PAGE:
Artificial intelligence planning is the problem of choosing an agent's actions in order to achieve a specified goal. The input of such problems is an initial state, a set of actions (that includes a description of their effects), and a goal.
In the present project we are interested in ``conformant problems'', that is, problems in which the initial state is not known precisely. Instead the input is a set of states (a ``belief state''), one of
which is initial. The solution is a sequence of actions that is guaranteed to lead to the goal, regardless of the actual initial state. The main issue with conformant planning is the complexity of the problem (EXPTIME-hard for the decision problem).
Traditionally conformant planning has been solved by reasoning about what is known about the current state. Typical of this approach is a (let us call it ``tag-and-merge'') translation to classical planning where the state is described by facts such as KL/t, with the meaning ``if the /assumption/ (or tag) t was true in the initial state, then it is known that L holds in the current state'' (L can be a fact such as ``the agent is in the corridor'' or ``the window is open''). This type of approach has been proved efficient in many natural conformant planning problems, but it is dependent on the structure in the planning problem; specifically it only handles problems where very few tags are relevant.
We recently proposed a new approach to conformant planning. Our conformant planner, CPCES, searches for a plan that is valid for a few initial states (the ``sample''); because the sample is reasonnably small (dozens of states compared to the billions of states in the initial belief state) this search often succeeds fast. We then verify the validity of this candidate plan on the complete initial belief state by using inexpensive regression techniques. If the candidate plan is not valid, the regression exhibits an initial state (a counter example) for which the plan fails; this initial state can be added to the sample, and the search for a plan resumes. Using this ``counter example guided'' sampling often allows us to find good (i.e., representative yet small) samples.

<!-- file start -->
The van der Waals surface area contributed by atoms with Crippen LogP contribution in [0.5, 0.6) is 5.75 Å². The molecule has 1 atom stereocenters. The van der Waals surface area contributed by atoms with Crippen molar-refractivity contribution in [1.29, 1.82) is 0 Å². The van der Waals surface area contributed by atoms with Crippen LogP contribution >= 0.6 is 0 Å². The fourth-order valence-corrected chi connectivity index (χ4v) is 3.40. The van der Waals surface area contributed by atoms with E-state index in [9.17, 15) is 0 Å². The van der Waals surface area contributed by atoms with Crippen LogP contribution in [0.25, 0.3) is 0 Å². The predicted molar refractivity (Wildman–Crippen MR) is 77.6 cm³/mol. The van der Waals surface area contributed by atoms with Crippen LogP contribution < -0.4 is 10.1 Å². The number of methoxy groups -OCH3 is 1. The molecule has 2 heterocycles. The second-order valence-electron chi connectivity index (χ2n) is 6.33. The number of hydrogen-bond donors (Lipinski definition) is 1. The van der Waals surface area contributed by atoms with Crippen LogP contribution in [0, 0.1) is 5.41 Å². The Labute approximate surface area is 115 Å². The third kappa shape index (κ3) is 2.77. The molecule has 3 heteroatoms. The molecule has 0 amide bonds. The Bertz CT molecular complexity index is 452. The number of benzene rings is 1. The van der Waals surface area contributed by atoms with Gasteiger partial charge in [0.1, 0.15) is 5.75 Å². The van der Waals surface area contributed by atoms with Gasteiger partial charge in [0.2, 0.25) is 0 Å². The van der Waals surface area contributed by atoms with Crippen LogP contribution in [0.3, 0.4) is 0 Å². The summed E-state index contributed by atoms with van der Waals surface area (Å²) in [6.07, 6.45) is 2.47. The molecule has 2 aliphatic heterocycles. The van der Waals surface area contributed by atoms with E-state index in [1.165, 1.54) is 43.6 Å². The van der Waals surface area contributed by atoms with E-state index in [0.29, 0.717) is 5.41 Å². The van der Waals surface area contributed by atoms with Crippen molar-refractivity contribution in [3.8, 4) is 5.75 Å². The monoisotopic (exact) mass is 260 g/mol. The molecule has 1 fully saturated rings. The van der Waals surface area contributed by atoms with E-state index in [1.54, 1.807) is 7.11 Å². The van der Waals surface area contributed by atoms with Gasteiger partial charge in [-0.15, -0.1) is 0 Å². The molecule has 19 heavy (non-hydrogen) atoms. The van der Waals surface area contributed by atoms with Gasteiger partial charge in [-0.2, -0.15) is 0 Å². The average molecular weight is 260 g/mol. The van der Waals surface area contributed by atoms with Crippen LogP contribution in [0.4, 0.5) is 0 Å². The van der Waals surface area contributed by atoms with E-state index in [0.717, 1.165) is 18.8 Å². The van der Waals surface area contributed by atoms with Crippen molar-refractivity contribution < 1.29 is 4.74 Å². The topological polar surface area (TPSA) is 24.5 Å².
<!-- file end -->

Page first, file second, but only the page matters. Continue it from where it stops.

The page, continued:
This framework proved to be strong for a large range of problems that are hard for more traditional planners, in particular those that have a large ``width'' (i.e., that would require a large number of
assumptions). This is very encouraging as the current implementation is extremely simple and does use any clever trick. We believe that this approach has potential, in particular for non-trivial problems.
There remain many open questions and potential improvements to CPCES that we believe are worthy of a PhD project. These questions include:
- What are the theoretical connections between CPCES on one side, and the conformant planning width and the tag-and-merge method on the other side? For instance, each state in the sample can be understood as a super tag. Furthermore the number of relevant tags has been proved to be bounded exponentially by the width. Answering these questions will provide better insight as to why and when CPCES can be expected to perform well, and how to improve the algorithm.
- How to generate good/optimal samples? The sample comprises states that are counter examples from previous candidate plans. Choosing good counter examples is very important as the next candidate plans will be computed from this sample. As a rule of thumb, we want counter examples that illustrate as many ``aspects'' of the problem as possible. If, for instance, the problem involves making sure that two machines are turned off and the candidate plan does not account for the possibility that their initial state is unknown, then a counter example in which both machines are on would be better than one in which only one machine is on (all other things being equals).
- How to extend this approach to conditional planning (extension where the system is partially observable; the effects of the actions can be observed)? to probabilistic planning (where the probability of success does not need to be 100% but only above some threshold)?
Alban Grastien and Enrico Scala. Intelligent belief state sampling for conformant planning. In International Joint Conference on Artificial Intelligence (IJCAI-17), pages 4317-4323, 2017
and most references therein.
Knowledge representation and reasoning